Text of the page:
Too much? Too little? All depends on how much you rely on Dropbox. For some, it's a requisite and that $5.49 is well worth the cost. They accept (thankfully) PayPal and you can grab it right here.

[via 1800pocketpc]

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The other day we mentioned how beneficial it will be for programmers to be able to write Windows Phone 7 applications in Silverlight (see "DroppyPop"), specifically we can run them in a web browser to demo them first or as an expansion.

Today we have a few more apps to show from the blog by Sigurd Snørteland. Even the code is provided in case others are curious about writing apps Silverlight. Sigurd weighs in on the whole process by stating thus:

To make it clear right away: Silverlight development of WP7 is incredibly easy and fun. If you have coded a little silver light before you are productive from the start. Virtually the only difference from the normal Silverlight development is that you use any other visual studio templates, and that you get access to some new APIs such. gps, accelerometer, camera, etc.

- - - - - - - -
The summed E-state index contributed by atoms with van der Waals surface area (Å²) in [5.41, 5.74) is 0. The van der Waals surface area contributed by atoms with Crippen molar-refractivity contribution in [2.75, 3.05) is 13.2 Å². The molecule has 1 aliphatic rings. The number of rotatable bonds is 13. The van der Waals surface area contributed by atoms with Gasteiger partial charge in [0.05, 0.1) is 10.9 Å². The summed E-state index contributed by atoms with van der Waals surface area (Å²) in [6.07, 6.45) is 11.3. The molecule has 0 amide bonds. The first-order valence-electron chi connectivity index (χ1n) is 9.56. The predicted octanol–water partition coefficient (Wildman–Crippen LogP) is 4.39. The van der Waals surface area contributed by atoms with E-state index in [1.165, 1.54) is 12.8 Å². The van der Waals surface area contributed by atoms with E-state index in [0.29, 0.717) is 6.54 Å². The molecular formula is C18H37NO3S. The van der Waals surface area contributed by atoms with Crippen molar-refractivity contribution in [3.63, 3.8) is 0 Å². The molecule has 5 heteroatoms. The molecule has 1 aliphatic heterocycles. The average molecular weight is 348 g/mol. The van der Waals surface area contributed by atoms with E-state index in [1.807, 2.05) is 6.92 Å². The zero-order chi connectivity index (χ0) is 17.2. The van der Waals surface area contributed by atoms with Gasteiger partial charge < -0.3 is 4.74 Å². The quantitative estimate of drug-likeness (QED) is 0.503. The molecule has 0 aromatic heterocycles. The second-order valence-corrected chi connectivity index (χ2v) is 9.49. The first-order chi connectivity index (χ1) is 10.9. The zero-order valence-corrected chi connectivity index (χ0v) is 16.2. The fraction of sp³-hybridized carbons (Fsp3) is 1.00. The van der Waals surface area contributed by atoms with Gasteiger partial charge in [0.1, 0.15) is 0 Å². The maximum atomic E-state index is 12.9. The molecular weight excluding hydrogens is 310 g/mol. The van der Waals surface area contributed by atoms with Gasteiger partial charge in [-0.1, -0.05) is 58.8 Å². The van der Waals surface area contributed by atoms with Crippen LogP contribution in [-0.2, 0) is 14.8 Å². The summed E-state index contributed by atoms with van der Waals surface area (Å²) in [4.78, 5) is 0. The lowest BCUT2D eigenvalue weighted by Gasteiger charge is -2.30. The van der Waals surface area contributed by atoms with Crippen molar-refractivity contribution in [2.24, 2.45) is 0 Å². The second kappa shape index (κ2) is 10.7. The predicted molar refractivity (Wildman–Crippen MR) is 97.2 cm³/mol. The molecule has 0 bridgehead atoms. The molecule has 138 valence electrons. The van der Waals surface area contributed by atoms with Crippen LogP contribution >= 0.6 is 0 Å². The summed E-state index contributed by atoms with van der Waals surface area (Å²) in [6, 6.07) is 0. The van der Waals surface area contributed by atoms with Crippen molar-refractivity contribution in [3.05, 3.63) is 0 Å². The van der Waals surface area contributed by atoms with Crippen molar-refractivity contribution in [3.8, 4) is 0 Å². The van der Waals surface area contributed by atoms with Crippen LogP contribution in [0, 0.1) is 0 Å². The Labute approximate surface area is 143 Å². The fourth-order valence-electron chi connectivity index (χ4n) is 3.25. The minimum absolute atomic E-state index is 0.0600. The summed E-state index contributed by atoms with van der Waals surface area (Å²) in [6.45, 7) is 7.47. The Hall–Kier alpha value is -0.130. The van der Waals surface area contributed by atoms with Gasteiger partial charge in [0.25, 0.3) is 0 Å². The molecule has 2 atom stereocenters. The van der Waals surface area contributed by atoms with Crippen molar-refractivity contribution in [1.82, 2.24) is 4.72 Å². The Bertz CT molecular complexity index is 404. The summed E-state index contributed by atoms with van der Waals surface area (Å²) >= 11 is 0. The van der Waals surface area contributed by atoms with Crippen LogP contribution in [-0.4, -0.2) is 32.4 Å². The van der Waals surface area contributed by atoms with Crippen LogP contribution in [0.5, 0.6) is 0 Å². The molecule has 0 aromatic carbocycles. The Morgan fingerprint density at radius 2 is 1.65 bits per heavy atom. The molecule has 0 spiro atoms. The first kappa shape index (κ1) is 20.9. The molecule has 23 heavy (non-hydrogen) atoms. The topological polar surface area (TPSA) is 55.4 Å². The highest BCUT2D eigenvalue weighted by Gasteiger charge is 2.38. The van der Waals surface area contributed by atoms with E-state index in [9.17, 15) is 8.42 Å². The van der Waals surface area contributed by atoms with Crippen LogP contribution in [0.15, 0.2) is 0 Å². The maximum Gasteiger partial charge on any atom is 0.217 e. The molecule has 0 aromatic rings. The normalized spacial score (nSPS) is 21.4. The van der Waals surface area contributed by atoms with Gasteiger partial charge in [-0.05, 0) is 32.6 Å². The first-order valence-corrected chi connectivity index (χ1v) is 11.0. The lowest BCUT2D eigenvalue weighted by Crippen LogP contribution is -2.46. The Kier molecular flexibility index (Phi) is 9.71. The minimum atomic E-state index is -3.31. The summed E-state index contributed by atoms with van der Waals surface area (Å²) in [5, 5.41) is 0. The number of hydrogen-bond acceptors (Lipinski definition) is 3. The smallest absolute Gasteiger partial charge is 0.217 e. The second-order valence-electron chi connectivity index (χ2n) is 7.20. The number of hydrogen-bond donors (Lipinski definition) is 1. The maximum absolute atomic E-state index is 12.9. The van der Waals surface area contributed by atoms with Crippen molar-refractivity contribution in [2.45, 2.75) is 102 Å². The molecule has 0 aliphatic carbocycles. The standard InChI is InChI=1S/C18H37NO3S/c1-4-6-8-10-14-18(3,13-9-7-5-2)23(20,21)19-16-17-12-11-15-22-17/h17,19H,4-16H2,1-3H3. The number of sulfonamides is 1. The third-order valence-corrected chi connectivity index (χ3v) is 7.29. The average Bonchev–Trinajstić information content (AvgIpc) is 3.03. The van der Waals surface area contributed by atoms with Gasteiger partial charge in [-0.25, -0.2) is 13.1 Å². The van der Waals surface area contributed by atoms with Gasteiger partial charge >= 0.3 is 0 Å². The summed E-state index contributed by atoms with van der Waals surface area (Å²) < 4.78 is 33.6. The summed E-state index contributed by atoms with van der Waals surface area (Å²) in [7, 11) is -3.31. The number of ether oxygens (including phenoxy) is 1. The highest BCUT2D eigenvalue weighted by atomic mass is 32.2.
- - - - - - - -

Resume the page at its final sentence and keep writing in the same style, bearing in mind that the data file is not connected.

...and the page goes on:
Here are the programs below (World Clock, CoverFlow, Weather and Solitaire) and read more from Sigurd here.

Also check out some of the cool apps featured on Fuze Mobility.

[via Mobility Digest]

 

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Here's a bit of surprise, Seesmic, developers of one of the most popular desktop Twitter clients, has just demoed their upcoming app for Windows Phone 7.

Now considered to be a launch-partner by Microsoft (see also Foursquare and Netflix), Seesmic's Twitter app look quite classy. In addition, they have a Sliverlight plugin-platform/SDK which will allow external applications easy integration e.g. Bing maps and encourages 3rd parties to interact with their program with ease. That means we should see tight integration with Seesmic and other apps like RSS readers to quickly share links; smart idea.

This will be the first Windows Phone client from Seesmic who already have ones for Android and Blackberry. Between Seesmic and Twikini, looks like early-adopters will have their Twitter needs covered by the best in the biz.